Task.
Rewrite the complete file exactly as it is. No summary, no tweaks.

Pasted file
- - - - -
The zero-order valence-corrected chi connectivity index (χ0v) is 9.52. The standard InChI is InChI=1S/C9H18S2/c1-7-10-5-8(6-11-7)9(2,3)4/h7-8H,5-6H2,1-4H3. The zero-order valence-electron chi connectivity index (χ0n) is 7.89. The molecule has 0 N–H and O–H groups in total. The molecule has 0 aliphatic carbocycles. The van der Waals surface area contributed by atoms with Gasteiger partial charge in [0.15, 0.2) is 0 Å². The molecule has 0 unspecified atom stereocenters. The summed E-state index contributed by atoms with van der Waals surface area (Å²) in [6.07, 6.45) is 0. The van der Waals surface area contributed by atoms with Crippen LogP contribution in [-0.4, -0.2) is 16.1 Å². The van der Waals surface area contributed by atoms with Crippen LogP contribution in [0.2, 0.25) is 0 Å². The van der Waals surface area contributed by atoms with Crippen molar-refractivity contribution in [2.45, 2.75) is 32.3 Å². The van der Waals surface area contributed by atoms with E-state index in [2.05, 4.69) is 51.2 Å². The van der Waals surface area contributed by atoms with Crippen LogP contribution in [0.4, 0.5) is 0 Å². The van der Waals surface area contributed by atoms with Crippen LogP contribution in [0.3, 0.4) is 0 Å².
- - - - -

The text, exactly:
The zero-order valence-corrected chi connectivity index (χ0v) is 9.52. The standard InChI is InChI=1S/C9H18S2/c1-7-10-5-8(6-11-7)9(2,3)4/h7-8H,5-6H2,1-4H3. The zero-order valence-electron chi connectivity index (χ0n) is 7.89. The molecule has 0 N–H and O–H groups in total. The molecule has 0 aliphatic carbocycles. The van der Waals surface area contributed by atoms with Gasteiger partial charge in [0.15, 0.2) is 0 Å². The molecule has 0 unspecified atom stereocenters. The summed E-state index contributed by atoms with van der Waals surface area (Å²) in [6.07, 6.45) is 0. The van der Waals surface area contributed by atoms with Crippen LogP contribution in [-0.4, -0.2) is 16.1 Å². The van der Waals surface area contributed by atoms with Crippen LogP contribution in [0.2, 0.25) is 0 Å². The van der Waals surface area contributed by atoms with Crippen molar-refractivity contribution in [2.45, 2.75) is 32.3 Å². The van der Waals surface area contributed by atoms with E-state index in [2.05, 4.69) is 51.2 Å². The van der Waals surface area contributed by atoms with Crippen LogP contribution in [0.4, 0.5) is 0 Å². The van der Waals surface area contributed by atoms with Crippen LogP contribution in [0.3, 0.4) is 0 Å².